Clinical examination of the knee


Clinical examination of the knee


Referred pain

Pain referred to the knee

The front of the knee represents the second and third lumbar dermatomes. Two structures, the hip and third lumbar nerve root, are apt to give rise to referred pain in this area. When referred pain to the knee is suspected, the diagnostic points in the history are the indefinite area of complaint and radiation ‘upwards’ along the anterior aspect of the thigh. When asked for the exact site of pain, the patient points to the whole suprapatellar area and the front of the thigh. In vague anterior knee pain, the lumbar spine and the hip joint must be examined immediately. This is especially so in children who complain of knee pain but who are in fact developing hip disease, such as aseptic necrosis or epiphysiolysis. Another common error is to take a radiograph of an elderly person’s knee because the pain is felt here, and then almost certainly to find some osteoarthrosis at the knee but to miss the osteoarthrotic hip.

The back of the knee is innervated by the first and second sacral segments. Disorders of the first and second sacral roots, and also the sacroiliac joints, can refer pain to this area. Again, the patient cannot point exactly to the site of pain. The pain distribution remains vague and spreads upwards along the thigh or downwards in the calf. There is also no history of relevant trauma. Compression of S1, caused either by a primary posterolateral protrusion in a young adult or by a narrowed lateral recess in an elderly person, may also provoke pain at the back of the knee only. As pain is not felt in the back or buttock at the onset, the symptoms do not draw immediate attention to the possibility of a lumbar disorder. Once again, a careful history suggests the diagnosis. With a primary posterolateral protrusion, the patient will have noticed that sitting and coughing hurt the knee, whereas walking does not. In compression of the nerve root in a narrow lateral canal, complaints are related to walking and standing, whereas bending usually relieves the pain.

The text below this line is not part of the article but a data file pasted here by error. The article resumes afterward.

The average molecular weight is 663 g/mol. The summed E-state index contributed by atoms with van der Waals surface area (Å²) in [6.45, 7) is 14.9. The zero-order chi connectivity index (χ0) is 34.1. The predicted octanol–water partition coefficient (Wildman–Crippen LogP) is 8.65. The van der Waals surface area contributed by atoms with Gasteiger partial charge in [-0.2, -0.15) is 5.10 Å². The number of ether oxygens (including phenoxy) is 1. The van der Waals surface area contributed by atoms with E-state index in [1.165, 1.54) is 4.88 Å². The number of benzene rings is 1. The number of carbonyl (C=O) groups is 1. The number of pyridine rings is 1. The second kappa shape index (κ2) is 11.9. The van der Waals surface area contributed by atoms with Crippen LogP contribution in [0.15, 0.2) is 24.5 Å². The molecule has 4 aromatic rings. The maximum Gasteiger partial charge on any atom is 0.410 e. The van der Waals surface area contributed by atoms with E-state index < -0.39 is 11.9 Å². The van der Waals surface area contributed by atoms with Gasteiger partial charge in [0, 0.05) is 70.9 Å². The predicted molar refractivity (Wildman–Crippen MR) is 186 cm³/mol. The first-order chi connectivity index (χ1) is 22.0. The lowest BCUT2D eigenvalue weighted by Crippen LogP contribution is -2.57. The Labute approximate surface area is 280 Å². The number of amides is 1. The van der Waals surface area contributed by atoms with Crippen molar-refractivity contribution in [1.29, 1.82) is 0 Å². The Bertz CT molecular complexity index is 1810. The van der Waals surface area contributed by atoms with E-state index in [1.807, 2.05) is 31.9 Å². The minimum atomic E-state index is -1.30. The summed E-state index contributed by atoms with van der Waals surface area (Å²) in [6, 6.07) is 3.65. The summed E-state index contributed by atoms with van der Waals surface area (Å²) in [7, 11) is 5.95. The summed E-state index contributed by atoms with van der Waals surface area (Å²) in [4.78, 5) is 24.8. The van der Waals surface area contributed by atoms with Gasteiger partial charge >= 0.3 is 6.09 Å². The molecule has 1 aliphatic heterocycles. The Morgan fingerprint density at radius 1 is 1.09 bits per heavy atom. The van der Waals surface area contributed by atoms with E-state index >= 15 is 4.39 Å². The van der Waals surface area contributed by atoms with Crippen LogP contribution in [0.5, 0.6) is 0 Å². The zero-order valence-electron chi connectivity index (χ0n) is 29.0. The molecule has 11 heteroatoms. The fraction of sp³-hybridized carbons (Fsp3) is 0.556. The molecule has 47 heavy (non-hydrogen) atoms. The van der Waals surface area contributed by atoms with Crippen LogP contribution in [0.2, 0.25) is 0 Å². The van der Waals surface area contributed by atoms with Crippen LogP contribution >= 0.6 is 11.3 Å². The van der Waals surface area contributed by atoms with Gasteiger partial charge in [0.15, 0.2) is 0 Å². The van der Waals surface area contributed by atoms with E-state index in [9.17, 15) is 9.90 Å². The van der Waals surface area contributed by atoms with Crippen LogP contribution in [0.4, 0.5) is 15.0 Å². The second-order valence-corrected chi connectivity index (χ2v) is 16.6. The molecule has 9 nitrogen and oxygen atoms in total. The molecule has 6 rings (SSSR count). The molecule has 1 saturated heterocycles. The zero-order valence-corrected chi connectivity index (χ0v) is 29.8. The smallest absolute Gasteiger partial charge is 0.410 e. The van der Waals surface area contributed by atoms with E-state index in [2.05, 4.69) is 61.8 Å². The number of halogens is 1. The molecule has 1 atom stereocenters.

Knee problems are always difficult to evaluate and every possible assistance is needed to make a proper diagnosis. A chronological history, as summarized in Box 50.1, is therefore the first, and sometimes even the most important, element. Cyriax used to say that one who ‘doesn’t have a diagnosis after the history, will hardly get one after the clinical examination’.

Age is a very important factor because some disorders at the knee appear at a certain time of life only. Anterior knee pain in an adolescent can be the outcome of Osgood–Schlatter disease, whereas the same pain in a 30-year-old sportsman is the result of infrapatellar tendinitis and in a 50-year-old lady patellofemoral arthrosis. Symptoms of internal derangement in a 17-year-old boy almost certainly indicate osteochondritis dissecans, while in a 25-year-old sportsman they may suggest a meniscus lesion and in a 60-year-old lady are probably the result of impaction of a small loose body.

The patient should be questioned about occupation and sporting activities.

In knee problems there are three important symptoms that provide a great deal of information: ‘locking’, ‘twinge’ and a ‘feeling of giving way’. Because the meaning of these words is not always totally understood and patients frequently confuse them, it is vital to describe what exactly is meant when asking about these symptoms.

In order to work out the diagnosis systematically and chronologically, it is as well to start with the onset of the symptoms before concentrating on symptoms at the time of examination.


If there was trauma

Describe the exact mechanism:

Describe the immediate symptoms:

Current symptoms

Finally, the current complaint is discussed.

• Describe the exact localization.

• What brings the pain on?

• Do you have nocturnal pain or morning stiffness? Pain at night usually indicates a high degree of inflammation. It occurs in acute ligamentous lesions, haemarthrosis and arthritis. Long-standing morning stiffness is usually an indication of rheumatic inflammation.

• What is the effect of going upstairs and downstairs, and which is the more troublesome? Going downstairs loads not only the extensor mechanism but also the posterior cruciate ligament and the popliteus tendon. Going downstairs is also very painful in impacted loose bodies.

• Do you have twinges?

Jun 5, 2016 | Posted by in ORTHOPEDIC | Comments Off on Clinical examination of the knee
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